Cutting/Sizing my new WW Canoe Paddle

I just purchased a Grey Owl Hammerhead WW canoe paddle. It came with an extra long shaft and an un-mounted T handle. I need to cut the shaft to length and epoxy the handle in place. This is my first wide/short WW paddle, I have previously been using a 56" Bending Branches straight shaft and the length has seemed OK.

Going by the directions from Grey Owl, in the seated position measuring from seat to chin 27" + 6" + 19"(blade length) comes to a 52" paddle…seems way too short. Since I can make this paddle any length I would like, what is the best way to determine paddle length? I am going to the local lake tonight to take some measurements with the boat in the water. The paddle should be in the water up to the throat, and measure to what?? I have heard the chin ( what Grey Owl says) and the nose, what is proper?

Paddle will be used in mild to Class II water in a Supernova, (if this makes a difference.)

Any tips besides measuring twice and cutting once?



whitewater paddles
Paddles for whitewater tend to be rather long. A 52" long whitewater paddle would be extremely short. Most wind up using paddles around 58" long, give or take a couple of inches.

Paddle length depends on the boat and the height of your pedestal or kneeling thwart. If you have paddles of various length available, find one that will place the T-grip at eye level to forehead level as you take a forward stroke using good form, with a verticle paddle shaft and your blade fully, or near fully immersed. If you don’t have different paddles available, take the paddle and estimate where to cut the shaft to put the T-grip at this level.

Your top hand will be considerably higher than it will be when using a bent shaft or straight touring paddle, but that is what you want for whitewater. You need to be able to get the blade well to the stern in order to do effective stern prys and draws, and you need to have the reach to plant your blade into an eddy to do an effective Duffek stroke for a crisp eddy turn.

Gadzooks! Waar did yer find…
a GO Hammerhead? Ah’s been tryin’ ta git one fer a year now in de US ta no avail. Pray tell, waar did yer buy yers?. Thanky kindly.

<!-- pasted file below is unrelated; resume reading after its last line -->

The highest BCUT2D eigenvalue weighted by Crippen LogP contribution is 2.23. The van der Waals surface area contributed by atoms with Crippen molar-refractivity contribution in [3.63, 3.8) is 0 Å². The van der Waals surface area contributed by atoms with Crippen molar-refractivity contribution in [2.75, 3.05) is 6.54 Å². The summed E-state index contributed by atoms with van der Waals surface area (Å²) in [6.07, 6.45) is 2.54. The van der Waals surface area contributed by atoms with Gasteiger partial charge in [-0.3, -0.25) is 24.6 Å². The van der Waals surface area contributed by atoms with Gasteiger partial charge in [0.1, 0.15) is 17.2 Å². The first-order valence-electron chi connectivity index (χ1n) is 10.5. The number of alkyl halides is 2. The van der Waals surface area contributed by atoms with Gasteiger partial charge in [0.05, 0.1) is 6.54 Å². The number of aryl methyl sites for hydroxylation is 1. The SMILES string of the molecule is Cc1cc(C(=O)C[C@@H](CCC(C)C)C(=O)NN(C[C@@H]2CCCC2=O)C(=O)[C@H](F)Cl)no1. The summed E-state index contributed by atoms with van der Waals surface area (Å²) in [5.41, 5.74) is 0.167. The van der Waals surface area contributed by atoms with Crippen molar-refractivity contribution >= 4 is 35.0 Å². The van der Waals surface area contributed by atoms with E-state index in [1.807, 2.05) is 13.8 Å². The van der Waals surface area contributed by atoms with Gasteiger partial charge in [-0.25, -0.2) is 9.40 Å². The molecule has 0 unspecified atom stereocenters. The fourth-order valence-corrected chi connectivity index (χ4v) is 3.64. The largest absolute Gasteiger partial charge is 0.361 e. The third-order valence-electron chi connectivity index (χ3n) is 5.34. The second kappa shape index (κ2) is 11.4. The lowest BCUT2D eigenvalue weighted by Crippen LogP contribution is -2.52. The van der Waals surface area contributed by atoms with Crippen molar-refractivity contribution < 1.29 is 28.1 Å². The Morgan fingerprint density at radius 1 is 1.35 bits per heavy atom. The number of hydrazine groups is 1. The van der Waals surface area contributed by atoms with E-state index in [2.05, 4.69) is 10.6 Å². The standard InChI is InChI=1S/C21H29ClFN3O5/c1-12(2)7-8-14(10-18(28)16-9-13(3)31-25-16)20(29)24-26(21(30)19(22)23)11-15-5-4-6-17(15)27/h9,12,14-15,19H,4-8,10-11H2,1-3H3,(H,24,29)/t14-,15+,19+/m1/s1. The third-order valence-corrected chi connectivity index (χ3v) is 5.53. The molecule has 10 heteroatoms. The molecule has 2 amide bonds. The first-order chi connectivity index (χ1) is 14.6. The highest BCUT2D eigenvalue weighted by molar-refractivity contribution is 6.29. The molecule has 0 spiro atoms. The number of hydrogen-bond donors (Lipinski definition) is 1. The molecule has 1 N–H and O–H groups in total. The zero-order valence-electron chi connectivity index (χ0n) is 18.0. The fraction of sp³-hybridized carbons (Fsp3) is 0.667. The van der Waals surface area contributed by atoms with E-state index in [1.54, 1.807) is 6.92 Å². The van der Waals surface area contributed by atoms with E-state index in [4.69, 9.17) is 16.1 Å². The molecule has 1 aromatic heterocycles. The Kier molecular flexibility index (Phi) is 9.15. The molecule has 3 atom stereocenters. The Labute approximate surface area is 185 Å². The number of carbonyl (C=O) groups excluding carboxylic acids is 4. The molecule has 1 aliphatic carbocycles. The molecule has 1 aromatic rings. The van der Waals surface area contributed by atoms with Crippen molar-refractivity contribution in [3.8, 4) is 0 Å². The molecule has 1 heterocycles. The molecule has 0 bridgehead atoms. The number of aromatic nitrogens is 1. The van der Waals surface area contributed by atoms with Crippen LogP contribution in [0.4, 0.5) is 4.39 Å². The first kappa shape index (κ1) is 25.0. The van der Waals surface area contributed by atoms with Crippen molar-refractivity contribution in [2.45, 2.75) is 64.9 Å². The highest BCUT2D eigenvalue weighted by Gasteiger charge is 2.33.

It is a stock item at
Midwest Mountaineering in Minneapolis, MN. (612)339-3433 $99.95 + ship. Very nice to deal with, and shipping was prompt.

Thanky fer de info, pilgrim.

I knew that a WW paddle needs
to be taller than a standard, but didn’t know how much. 58" sounds like a good number, I’ll do some measuring tonight and see what I come up with…to my eyes or forehead. Thanks!

I’m 5’10" - use a 58" paddle
In a forward stroke, my grip hand usually ends up just about at my nose. Was looking for a picture of a good forward stroke, but this is the best I could find

When the blade fully plants, my grip hand will be about at my nose. With a longer paddle, you do end up with your grip hand pretty high over your head during the recovery. Because of this, some people have told me I should use a shorter paddle. I’ve tried a 56", but don’t think you get as much power. I prefer the longer paddle, but would be interested in some other thoughts

couple of expert opinions
In his “Solo Playboating” video, Kent Ford, and most of his guest expert boaters are shown using paddles that are quite long, with T grips at, or above their hairlines and grip hands well above their heads during recovery. Here’s what Kent says about paddle length: “your paddle length should be between 57 and 60 inches for paddlers 5’8” to 6’1". This assumes that your seat height is 8 inches."

In the video “Solo Open Whitewater Canoeing” by Tom Foster, Tom offers the following advice on paddle length: “Paddle length depends on the height of your pedestal and the size of your body. Your control hand needs to be around forehead level, somehere between eye and forehead level, during the power phase of the foreward stroke, with the blade buried adequately. Most people will have a paddle length somewhere between 54” and 62", the average being 58"."

I am about 5’ 11", or used to be, and almost always use a 58" paddle. I have tried 56" paddles and felt I was giving up a bit of control.

Of course, if you are seated very low to the water, as in a C1, or if you are paddling one of the modern, very short WW canoes, you can get by with a shorter paddle reach.

I also think 58" is a good starting
length for whitewater. I’m 6’ 5" and my paddles are 61.5" to 62".

I always like to point out that c-1 slalom champions Jon Lugbill and Davey Hearn, neither of them tall, and of course kneeling very low, used paddles around 59" in length.